The bill pinch: How to reduce the costs by being more energy efficient

Canberrans know all too well that we are the rare state that experiences four very different seasons. We’ve just come off a blistering hot summer and likely to experience a freezing cold winter, so naturally the workout our heating and cooling units get over the course of the year is fairly robust.

By understanding how your energy consumption is calculated and the items that consume the most amount of energy, you can make small changes around the house to cut down on your utility costs… and it’s easier than you think!

Low-cost savings


Lower your thermostat

Think about the temperature you run your heating and cooling at – most of you reading this will most likely have your thermostat set around the mid twenty degree mark in winter and high teens in summer – but how much is it really costing you?

According to CanStar research, the optimum thermostat temperature for Canberra in Summer is 26-27 degrees and 20 degrees in Winter. The harder your heating and cooling system has to work, the more electricity it will consume. For example, many heaters use 1500 watts of energy to run and are considered one of the most costly items on your bill, by dropping the temperature to sit between 18 to 20 degrees in Winter can save you up to 10 per cent on your energy use.

Replace incandescent bulbs

Halogen, compact fluorescent lamps and LED bulbs offer longer lasting light and are more energy-efficient than your old incandescent bulbs. Since the average home uses roughly 40 bulbs, switching over to greener bulbs is a great way to save on your electricity bill as these types of bulbs can provide a saving of $139 for the life of the bulb.

Energy vampires

Think about how many phone chargers and battery charging devices you have in your home, now consider that these energy vampires can be responsible for up to 10 per cent of your electricity bill. The average charger consumes 0.26 watts of energy when not in use and 2.24 watts when connected to a device. While a single charger won’t make a dent on your bill, when you start to add up how many you have plugged in around the home, it makes you think twice!

Clothes dryer
Clothes dryers are among the largest energy consumers – the cost of using a 5kg machine can vary from $90 to $112 during winter. Instead, opt for a clothes horse and leave in a room which gets the most amount of sun – the clothes will take longer to dry but won’t cost you anything.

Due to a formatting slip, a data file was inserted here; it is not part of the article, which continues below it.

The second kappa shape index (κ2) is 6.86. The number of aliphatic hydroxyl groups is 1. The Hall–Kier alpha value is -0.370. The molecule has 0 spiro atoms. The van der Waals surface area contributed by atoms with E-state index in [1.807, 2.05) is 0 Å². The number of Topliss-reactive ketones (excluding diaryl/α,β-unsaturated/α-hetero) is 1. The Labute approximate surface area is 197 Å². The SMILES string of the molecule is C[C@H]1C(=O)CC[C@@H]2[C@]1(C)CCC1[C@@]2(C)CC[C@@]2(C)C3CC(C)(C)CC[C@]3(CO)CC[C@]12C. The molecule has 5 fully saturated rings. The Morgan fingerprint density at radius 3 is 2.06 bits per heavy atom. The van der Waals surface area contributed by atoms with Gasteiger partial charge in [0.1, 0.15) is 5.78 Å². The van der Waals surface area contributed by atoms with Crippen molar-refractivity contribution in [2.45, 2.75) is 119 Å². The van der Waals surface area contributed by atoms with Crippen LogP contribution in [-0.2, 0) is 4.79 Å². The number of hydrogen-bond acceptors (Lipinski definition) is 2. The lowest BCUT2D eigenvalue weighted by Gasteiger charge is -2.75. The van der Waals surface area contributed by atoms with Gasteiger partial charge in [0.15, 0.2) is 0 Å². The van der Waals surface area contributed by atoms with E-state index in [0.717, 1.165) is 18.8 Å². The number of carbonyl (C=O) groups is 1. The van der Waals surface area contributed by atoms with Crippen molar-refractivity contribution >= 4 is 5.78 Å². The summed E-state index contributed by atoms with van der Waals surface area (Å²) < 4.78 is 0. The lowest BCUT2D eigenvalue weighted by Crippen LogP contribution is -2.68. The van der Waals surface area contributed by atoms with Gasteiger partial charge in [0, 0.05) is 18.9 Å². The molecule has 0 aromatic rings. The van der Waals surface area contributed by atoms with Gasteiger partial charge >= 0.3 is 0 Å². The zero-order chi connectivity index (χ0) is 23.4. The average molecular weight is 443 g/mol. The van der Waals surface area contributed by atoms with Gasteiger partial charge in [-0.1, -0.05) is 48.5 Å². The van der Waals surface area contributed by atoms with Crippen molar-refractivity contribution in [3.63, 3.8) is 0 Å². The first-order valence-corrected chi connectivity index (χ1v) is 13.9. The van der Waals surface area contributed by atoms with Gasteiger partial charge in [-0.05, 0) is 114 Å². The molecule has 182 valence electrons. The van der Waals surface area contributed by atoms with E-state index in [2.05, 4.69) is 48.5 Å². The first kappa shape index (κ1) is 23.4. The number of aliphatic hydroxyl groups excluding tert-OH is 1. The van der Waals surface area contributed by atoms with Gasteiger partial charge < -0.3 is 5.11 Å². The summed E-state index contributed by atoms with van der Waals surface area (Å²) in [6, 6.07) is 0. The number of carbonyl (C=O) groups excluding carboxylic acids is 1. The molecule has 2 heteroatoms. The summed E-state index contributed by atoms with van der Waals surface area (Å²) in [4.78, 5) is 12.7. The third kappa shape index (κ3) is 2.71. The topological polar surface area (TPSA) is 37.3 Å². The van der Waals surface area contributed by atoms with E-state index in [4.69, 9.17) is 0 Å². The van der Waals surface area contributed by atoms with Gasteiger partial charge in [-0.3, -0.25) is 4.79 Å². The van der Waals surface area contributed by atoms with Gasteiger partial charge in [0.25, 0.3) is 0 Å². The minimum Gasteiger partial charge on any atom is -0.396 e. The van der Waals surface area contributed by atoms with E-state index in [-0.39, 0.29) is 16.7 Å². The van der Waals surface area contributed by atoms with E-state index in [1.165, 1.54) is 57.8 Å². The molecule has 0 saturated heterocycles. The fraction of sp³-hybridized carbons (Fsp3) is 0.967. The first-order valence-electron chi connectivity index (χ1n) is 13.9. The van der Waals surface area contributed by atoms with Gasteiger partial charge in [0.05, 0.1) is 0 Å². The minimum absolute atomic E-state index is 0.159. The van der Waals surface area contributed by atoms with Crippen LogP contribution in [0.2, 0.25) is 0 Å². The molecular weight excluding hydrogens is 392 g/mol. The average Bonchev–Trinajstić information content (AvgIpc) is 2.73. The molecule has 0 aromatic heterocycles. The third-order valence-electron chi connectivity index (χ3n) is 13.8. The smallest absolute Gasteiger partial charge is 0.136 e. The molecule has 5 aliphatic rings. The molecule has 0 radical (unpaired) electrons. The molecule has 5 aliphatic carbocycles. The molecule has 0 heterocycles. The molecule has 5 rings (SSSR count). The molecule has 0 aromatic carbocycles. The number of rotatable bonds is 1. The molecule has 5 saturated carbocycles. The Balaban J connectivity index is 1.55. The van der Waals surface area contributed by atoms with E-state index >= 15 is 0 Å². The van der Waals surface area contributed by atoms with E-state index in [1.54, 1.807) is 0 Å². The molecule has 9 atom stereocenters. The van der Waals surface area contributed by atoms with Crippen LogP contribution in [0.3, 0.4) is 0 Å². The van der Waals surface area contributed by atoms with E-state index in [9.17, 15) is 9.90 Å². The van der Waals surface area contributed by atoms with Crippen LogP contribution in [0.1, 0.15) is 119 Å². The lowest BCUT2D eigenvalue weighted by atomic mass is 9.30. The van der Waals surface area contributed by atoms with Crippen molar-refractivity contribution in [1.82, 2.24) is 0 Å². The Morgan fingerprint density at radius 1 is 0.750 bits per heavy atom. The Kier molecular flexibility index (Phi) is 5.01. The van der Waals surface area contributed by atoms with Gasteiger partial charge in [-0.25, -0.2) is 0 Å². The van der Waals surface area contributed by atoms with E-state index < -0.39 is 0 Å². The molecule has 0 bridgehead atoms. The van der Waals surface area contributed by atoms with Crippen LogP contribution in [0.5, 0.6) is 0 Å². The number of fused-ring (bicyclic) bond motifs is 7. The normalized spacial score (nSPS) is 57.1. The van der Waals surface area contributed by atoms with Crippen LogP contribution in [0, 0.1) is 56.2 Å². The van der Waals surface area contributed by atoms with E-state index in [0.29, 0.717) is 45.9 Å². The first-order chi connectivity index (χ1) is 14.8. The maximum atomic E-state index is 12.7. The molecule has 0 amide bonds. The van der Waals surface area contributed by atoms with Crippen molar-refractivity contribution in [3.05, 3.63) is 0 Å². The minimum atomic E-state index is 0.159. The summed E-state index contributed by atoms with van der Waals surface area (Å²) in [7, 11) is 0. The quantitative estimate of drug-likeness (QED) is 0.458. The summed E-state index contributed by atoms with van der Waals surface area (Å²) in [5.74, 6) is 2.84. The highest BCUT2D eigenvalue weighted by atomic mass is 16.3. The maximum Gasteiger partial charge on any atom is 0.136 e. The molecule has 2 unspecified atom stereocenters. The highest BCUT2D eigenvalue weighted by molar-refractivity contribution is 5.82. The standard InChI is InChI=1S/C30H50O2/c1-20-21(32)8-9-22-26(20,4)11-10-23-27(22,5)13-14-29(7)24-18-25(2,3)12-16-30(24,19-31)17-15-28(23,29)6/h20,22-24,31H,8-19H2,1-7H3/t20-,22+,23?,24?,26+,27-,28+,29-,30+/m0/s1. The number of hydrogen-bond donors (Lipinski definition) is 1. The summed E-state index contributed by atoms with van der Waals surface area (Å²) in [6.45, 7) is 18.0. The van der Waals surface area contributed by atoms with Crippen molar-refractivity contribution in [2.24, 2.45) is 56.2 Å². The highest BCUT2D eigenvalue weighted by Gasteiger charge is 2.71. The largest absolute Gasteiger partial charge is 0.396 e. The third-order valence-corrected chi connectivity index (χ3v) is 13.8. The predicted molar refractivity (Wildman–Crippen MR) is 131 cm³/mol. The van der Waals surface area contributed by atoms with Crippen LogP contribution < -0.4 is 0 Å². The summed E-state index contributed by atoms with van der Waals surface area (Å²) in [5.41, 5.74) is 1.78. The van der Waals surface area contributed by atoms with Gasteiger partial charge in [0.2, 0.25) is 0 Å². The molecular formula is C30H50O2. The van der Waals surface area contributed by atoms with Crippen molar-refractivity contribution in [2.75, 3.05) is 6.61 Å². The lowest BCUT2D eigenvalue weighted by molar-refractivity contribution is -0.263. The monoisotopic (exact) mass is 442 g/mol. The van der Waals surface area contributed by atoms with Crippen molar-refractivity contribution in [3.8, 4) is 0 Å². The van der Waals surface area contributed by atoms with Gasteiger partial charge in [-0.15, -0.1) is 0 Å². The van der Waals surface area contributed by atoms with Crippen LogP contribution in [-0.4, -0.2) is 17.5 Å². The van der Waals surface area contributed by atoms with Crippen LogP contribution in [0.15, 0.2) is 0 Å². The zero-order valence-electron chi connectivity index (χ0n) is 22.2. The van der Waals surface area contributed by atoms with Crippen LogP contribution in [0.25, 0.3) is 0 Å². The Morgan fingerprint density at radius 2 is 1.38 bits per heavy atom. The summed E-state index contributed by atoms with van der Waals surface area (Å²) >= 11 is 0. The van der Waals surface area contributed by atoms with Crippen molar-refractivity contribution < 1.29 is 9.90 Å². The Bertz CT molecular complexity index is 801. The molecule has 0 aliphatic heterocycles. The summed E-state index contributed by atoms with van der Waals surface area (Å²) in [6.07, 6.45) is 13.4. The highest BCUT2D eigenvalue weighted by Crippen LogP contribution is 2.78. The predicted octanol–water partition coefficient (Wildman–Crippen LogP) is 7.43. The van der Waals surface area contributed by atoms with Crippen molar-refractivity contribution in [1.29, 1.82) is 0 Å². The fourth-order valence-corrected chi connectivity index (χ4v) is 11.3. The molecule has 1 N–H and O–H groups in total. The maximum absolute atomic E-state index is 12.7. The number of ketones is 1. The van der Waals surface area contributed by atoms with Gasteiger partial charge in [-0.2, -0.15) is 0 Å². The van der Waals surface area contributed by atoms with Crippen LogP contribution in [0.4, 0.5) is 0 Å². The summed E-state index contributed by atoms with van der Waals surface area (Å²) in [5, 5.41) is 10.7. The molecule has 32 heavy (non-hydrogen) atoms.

Shower vs Bath
It’s a given that you should be conscious of how long you leave water running especially while brushing your teeth or shaving, but did you know that on average a bath typically uses 284 litres of water compared to a shower that uses about 65 litres.

Dishwasher vs. Hand washing
Contrary to popular belief, it takes more water to hand-wash dishes than it takes to wash them in the dishwasher, in-fact you use 1/6 less water by running a full load in the dishwasher instead of hand washing.


Washing clothes
You should avoid running half-loads of laundry in your washing machine. A full load means more clothes get washed at once, which in turn conserves water and money. Also avoid washing your clothes in hot water as it only adds to your gas bill, instead opt for cold or warm water. 90 per cent of the energy used by your washer is used to heat the water and the other 10 per cent is used to run the machine.

Heat water to the ideal temperature

Many people set their hot water unit quite high, which is why it usually needs to be cooled down with cold water to reach the ideal temperature to shower or bathe in it. By turning down the thermostat on a gas hot water system, the amount of gas used every day is greatly reduced as the water requires less heating. A hot tip is to turn off the gas when going away for a few days or more, which means the water isn’t heating up when nobody is home.

By implementing these low cost savings you can make a significant reduction to your utility bills, on top of this you can take your bill reduction to the next level by investing in the following
high-cost, long term savings:

High-cost, long term savings

Larger appliances such as washers, dryers, dishwashers, stoves and refrigerators are the most serious offenders when it comes to wasting energy. If you can afford it, replacing old or broken appliances with more energy efficient appliances is a smart investment, as you will spend less on running costs over the life of the purchase. Before shopping, be sure to research if you are eligible for any government rebates or subsidiaries.

When shopping for new appliances look for the energy star label, this label will provide three vital pieces of information:

1. more stars = more savings. For example, when buying a television, each additional star is 20 per cent more energy efficient than the previous star. or;

2. Low score saves more – The lower the energy consumption score, the less electricity the appliance uses, and the cheaper it will be to run.

3. Use the Energy Rating Label to work out rough running costs with some simple calculations.

Take the energy consumption figure and divide it by 4. For example, if the Energy Rating Label on a washing machine says it uses 400kWh, it means it will roughly cost you $100 per year to run.

Rebates and subsidies for households

Do you research as you might be eligible for government rebates and incentives on the following items:
Air conditioning

Battery Storage

Solar Installation

Hot water heat pump

Replacing old appliances

Fridge buyback scheme

Natural gas upgrade

Utilities support

Energy Efficiency Improvement Scheme (EEIS)

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